RepositoryDerbyshire Record Office
Archive Reference / Library Class No.D8760/F/FSJ/1/1/46
Former ReferenceD3311/8/4/8
TitleLetter from Eleanor Anne Franklin to her husband John Franklin, on the subject of the observance of the Sabbath, carrying on their disagreement the previous year about it
Date13 Sep 1824
DescriptionFirst part of letter is in French. Thanks for his letter; they have arrived since he left; she is feeling very well and the hours dont' seem so long; on Sunday she and Emily went for a walk to the church where Mr Benson gave them a superior discourse. Back in to English; She wished Franklin had heard him on their Saviour having healed the sick on the Sabbath day, the main point of the sermon being not to look with malevolence on others; although the Jews had felt he had transgressed, it had been an act of mercy; the sermon was gratifying in that it ran parallel to what she had written to him in a letter last year, the only subject which has been an issue between them. She writes that there is not that openness that there ought on religious subjects; the present fashion is towards robbing it of its innocent recreation and returning to Puritanism; on the continent they follow worship with recreation, their Sunday being a holiday for the poor; she ws brought to guard against sentiments like his with regard to Sunday; to her he seems to be guided by an impulse foreign to his nature, which she once ascribed to the influence of Dr Richardson, but she has since seen how little they differ; sometimes his looks and voice have terrified her; she does not want to weaken his piety, but she feels he has not done her justice and cannot be easy until he does. It is now 11 o'clock and she is sleepy. She attended Mr Wood's lecture today, which would not do for the Royal Institution, but gave a great deal of information to most of his audience; he is a worthy man who brought up 14 children.
Extent1 sheet
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SenderEleanor Anne Franklin
Sender LocationVale Cottage, Tunbridge Wells [Kent]
RecipientJohn Franklin
Recipient LocationNo address
Archive CreatorSir John Franklin (1786-1847)
Gell family of Hopton Hall, Wirksworth
Transcript or IndexVale Cottage, Tonbridge Wells.
Septr 13th 1824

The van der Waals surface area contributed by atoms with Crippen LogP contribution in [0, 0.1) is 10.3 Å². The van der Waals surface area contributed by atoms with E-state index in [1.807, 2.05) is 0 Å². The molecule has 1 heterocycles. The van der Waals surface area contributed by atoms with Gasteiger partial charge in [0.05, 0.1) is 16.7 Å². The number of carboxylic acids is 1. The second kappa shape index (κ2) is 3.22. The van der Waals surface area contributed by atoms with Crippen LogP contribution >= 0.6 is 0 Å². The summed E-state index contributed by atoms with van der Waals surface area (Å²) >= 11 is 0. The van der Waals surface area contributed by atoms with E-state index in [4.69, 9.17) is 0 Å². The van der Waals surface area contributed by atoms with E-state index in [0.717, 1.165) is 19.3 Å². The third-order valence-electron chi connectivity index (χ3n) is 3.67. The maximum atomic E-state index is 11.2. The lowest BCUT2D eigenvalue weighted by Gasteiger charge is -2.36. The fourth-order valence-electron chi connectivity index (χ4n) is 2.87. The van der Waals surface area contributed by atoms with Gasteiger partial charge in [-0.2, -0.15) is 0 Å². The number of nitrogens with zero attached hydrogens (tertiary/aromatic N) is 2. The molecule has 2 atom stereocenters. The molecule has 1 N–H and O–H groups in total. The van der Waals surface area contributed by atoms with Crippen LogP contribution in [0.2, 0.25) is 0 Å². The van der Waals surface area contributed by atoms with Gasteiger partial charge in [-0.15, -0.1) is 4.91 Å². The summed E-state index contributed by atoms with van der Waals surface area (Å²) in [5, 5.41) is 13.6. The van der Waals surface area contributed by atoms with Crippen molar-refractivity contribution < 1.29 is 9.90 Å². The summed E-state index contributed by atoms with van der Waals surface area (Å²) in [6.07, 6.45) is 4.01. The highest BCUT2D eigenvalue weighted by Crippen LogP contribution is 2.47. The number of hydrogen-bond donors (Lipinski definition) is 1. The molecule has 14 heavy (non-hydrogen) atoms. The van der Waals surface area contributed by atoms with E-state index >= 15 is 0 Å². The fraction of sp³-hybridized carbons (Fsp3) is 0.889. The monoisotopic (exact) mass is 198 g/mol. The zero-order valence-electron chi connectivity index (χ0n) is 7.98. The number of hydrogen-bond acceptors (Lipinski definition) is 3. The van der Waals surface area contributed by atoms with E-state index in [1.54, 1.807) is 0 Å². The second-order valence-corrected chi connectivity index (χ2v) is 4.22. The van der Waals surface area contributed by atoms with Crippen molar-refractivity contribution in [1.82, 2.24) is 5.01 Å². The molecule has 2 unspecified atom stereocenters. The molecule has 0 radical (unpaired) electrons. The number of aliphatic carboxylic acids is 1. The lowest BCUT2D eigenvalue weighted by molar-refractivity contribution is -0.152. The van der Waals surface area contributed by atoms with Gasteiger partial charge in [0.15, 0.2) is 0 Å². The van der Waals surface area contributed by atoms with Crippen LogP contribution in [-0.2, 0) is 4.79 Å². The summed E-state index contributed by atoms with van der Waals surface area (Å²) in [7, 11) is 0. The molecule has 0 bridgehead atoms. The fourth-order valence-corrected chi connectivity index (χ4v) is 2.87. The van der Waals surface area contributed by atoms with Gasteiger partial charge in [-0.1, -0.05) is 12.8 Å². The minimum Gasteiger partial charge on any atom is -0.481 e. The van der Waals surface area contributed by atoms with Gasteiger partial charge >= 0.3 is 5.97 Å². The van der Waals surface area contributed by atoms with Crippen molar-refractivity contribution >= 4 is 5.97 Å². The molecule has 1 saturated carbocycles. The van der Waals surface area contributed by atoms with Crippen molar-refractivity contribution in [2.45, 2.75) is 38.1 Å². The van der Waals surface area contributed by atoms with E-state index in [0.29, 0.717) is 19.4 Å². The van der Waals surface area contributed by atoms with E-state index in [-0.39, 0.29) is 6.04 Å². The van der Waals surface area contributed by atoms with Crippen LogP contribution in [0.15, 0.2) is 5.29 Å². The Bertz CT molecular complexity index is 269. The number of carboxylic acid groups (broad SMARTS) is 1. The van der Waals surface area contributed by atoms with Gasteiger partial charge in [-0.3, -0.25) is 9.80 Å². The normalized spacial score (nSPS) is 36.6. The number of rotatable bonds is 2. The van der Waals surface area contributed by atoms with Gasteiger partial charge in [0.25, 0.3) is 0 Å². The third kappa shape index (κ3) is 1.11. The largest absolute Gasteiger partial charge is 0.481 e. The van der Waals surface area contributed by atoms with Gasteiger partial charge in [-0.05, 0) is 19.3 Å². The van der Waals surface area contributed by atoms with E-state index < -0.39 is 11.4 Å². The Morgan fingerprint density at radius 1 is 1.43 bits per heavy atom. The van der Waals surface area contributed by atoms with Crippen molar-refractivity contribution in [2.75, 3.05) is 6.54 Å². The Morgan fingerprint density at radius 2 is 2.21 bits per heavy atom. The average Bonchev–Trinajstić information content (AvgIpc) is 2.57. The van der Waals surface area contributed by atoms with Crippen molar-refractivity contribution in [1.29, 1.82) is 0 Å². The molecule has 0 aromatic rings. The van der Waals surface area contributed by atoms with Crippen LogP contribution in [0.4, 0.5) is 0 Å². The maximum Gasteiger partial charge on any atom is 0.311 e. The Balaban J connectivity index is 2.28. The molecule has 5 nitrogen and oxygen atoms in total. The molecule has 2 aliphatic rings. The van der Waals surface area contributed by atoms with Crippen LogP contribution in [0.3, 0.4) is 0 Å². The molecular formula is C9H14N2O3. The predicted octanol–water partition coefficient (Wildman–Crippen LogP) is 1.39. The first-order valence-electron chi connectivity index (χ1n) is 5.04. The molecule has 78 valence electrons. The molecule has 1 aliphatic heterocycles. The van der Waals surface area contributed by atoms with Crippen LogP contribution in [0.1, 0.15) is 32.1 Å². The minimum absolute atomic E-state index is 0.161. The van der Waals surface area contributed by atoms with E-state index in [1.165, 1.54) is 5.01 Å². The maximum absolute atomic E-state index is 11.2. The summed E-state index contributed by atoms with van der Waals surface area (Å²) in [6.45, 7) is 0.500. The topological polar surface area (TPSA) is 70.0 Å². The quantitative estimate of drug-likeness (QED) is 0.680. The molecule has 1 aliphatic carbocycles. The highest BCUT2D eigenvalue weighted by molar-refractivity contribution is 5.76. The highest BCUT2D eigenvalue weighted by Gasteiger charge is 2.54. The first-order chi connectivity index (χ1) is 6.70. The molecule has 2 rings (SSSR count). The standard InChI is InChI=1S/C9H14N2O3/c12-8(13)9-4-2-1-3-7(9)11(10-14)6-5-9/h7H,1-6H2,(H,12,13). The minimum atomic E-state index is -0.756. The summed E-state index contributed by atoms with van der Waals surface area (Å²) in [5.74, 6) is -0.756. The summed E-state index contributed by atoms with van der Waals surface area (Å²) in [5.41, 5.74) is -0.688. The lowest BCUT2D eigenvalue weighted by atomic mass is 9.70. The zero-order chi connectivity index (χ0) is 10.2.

Mon très cher bon homme.

Votre letter vant mille remercimens. Autrefois il vous fallut huit jours pour concocter autant de lignes, goutte à goutte, de très mauvais humeur, et à present vous ne pouvez vous eloigner de moi quarant huit heures, sans me faire part de vos nouvelles. Je m’en felicite, de tout mon coeur; et dites moi franchement si je ne predisait pas ce rèsultat, il y a plus d’un an. Il faut de pareille maniere vous instruire de ce qui nous ont arrivè depuis votre depart. Pour commencer comme veritable egoïste, (si ce n’était que je sais que l’assurance de mon bien vous fait toujours plaisir,) je me porte à merveille. Je ne puis vous en donner une preuve plus éclatante que le simple fait que, quoique privée de vous, les heures ne m’ont pas paru longues. Le Dimanche même, ce Dimanche larmoyant, les momens ont glissés presque sans être apercus. Je commence à retrouver le pouvoir de m’occuper, et être occupé, n’est <ce> pas toujours d’être heureux? Le matin, comme vous pouvez croire, c’était impossible de sortir. Le longueur du jardin aurait suffit pour se mouillir entierement, mais l’après midi Emilie et moi ont <même> pu prendre une petite promenade, avant de nous rendre à l’eglise, où Monsieur <Benson> nous donnait une discours superieure, mais quoique je trouve dans ce moment une egale facilité dans les deux langues, je quitterai sur ce sujet mon français, pour m’exprimer dans mon Anglais paternal, à crainte d’être mal conçu.

[Translation of above passage
My very dear good man